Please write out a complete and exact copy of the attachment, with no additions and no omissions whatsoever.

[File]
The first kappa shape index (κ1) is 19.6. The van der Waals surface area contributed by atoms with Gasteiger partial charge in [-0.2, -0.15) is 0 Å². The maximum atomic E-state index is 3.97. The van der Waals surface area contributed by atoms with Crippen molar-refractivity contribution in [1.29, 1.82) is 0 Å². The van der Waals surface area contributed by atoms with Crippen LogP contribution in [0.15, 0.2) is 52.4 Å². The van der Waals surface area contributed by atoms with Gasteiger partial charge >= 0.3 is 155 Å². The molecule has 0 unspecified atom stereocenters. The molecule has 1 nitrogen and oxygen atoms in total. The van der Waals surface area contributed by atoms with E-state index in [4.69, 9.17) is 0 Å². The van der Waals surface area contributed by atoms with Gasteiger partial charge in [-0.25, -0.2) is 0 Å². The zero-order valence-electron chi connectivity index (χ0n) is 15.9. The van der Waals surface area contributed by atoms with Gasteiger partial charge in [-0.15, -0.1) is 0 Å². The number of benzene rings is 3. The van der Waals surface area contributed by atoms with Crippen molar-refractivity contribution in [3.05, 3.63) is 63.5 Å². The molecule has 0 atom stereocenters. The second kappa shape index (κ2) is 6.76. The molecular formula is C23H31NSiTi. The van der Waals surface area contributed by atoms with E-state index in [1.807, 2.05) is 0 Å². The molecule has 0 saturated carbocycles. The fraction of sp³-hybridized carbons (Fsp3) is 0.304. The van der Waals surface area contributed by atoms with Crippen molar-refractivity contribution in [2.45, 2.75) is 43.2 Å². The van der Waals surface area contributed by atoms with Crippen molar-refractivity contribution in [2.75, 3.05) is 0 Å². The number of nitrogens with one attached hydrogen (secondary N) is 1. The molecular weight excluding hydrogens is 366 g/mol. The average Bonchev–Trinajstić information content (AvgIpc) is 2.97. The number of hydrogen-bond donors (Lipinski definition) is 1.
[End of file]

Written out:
The first kappa shape index (κ1) is 19.6. The van der Waals surface area contributed by atoms with Gasteiger partial charge in [-0.2, -0.15) is 0 Å². The maximum atomic E-state index is 3.97. The van der Waals surface area contributed by atoms with Crippen molar-refractivity contribution in [1.29, 1.82) is 0 Å². The van der Waals surface area contributed by atoms with Crippen LogP contribution in [0.15, 0.2) is 52.4 Å². The van der Waals surface area contributed by atoms with Gasteiger partial charge >= 0.3 is 155 Å². The molecule has 0 unspecified atom stereocenters. The molecule has 1 nitrogen and oxygen atoms in total. The van der Waals surface area contributed by atoms with E-state index in [4.69, 9.17) is 0 Å². The van der Waals surface area contributed by atoms with Gasteiger partial charge in [-0.25, -0.2) is 0 Å². The zero-order valence-electron chi connectivity index (χ0n) is 15.9. The van der Waals surface area contributed by atoms with Gasteiger partial charge in [-0.15, -0.1) is 0 Å². The number of benzene rings is 3. The van der Waals surface area contributed by atoms with Crippen molar-refractivity contribution in [3.05, 3.63) is 63.5 Å². The molecule has 0 atom stereocenters. The second kappa shape index (κ2) is 6.76. The molecular formula is C23H31NSiTi. The van der Waals surface area contributed by atoms with E-state index in [1.807, 2.05) is 0 Å². The molecule has 0 saturated carbocycles. The fraction of sp³-hybridized carbons (Fsp3) is 0.304. The van der Waals surface area contributed by atoms with Crippen molar-refractivity contribution in [2.45, 2.75) is 43.2 Å². The van der Waals surface area contributed by atoms with Crippen molar-refractivity contribution in [2.75, 3.05) is 0 Å². The number of nitrogens with one attached hydrogen (secondary N) is 1. The molecular weight excluding hydrogens is 366 g/mol. The average Bonchev–Trinajstić information content (AvgIpc) is 2.97. The number of hydrogen-bond donors (Lipinski definition) is 1.